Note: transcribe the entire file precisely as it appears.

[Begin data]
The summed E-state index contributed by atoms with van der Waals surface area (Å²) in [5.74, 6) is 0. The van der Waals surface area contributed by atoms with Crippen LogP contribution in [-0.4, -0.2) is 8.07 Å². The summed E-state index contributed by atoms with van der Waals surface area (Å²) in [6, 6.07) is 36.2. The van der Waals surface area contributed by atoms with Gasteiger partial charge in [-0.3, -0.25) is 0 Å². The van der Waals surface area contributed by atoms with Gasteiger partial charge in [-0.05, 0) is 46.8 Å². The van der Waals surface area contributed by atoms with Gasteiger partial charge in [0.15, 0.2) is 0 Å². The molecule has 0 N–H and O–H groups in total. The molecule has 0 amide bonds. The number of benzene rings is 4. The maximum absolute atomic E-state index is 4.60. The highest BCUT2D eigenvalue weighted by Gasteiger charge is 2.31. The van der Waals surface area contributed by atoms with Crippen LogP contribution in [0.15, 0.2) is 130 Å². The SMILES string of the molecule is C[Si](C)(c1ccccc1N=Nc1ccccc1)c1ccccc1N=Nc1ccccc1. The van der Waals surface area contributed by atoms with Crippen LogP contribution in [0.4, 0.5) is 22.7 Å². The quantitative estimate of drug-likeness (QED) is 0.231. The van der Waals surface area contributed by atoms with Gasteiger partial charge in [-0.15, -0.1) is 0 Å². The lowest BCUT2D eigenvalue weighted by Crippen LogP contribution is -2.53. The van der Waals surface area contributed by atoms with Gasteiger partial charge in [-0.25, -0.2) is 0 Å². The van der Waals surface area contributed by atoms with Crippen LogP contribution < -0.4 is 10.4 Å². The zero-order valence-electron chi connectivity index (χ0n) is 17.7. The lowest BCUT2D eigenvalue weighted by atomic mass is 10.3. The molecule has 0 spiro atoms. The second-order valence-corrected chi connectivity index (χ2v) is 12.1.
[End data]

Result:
The summed E-state index contributed by atoms with van der Waals surface area (Å²) in [5.74, 6) is 0. The van der Waals surface area contributed by atoms with Crippen LogP contribution in [-0.4, -0.2) is 8.07 Å². The summed E-state index contributed by atoms with van der Waals surface area (Å²) in [6, 6.07) is 36.2. The van der Waals surface area contributed by atoms with Gasteiger partial charge in [-0.3, -0.25) is 0 Å². The van der Waals surface area contributed by atoms with Gasteiger partial charge in [-0.05, 0) is 46.8 Å². The van der Waals surface area contributed by atoms with Gasteiger partial charge in [0.15, 0.2) is 0 Å². The molecule has 0 N–H and O–H groups in total. The molecule has 0 amide bonds. The number of benzene rings is 4. The maximum absolute atomic E-state index is 4.60. The highest BCUT2D eigenvalue weighted by Gasteiger charge is 2.31. The van der Waals surface area contributed by atoms with Crippen LogP contribution in [0.15, 0.2) is 130 Å². The SMILES string of the molecule is C[Si](C)(c1ccccc1N=Nc1ccccc1)c1ccccc1N=Nc1ccccc1. The van der Waals surface area contributed by atoms with Crippen LogP contribution in [0.4, 0.5) is 22.7 Å². The quantitative estimate of drug-likeness (QED) is 0.231. The van der Waals surface area contributed by atoms with Gasteiger partial charge in [-0.15, -0.1) is 0 Å². The lowest BCUT2D eigenvalue weighted by Crippen LogP contribution is -2.53. The van der Waals surface area contributed by atoms with Gasteiger partial charge in [-0.25, -0.2) is 0 Å². The van der Waals surface area contributed by atoms with Crippen LogP contribution < -0.4 is 10.4 Å². The zero-order valence-electron chi connectivity index (χ0n) is 17.7. The lowest BCUT2D eigenvalue weighted by atomic mass is 10.3. The molecule has 0 spiro atoms. The second-order valence-corrected chi connectivity index (χ2v) is 12.1.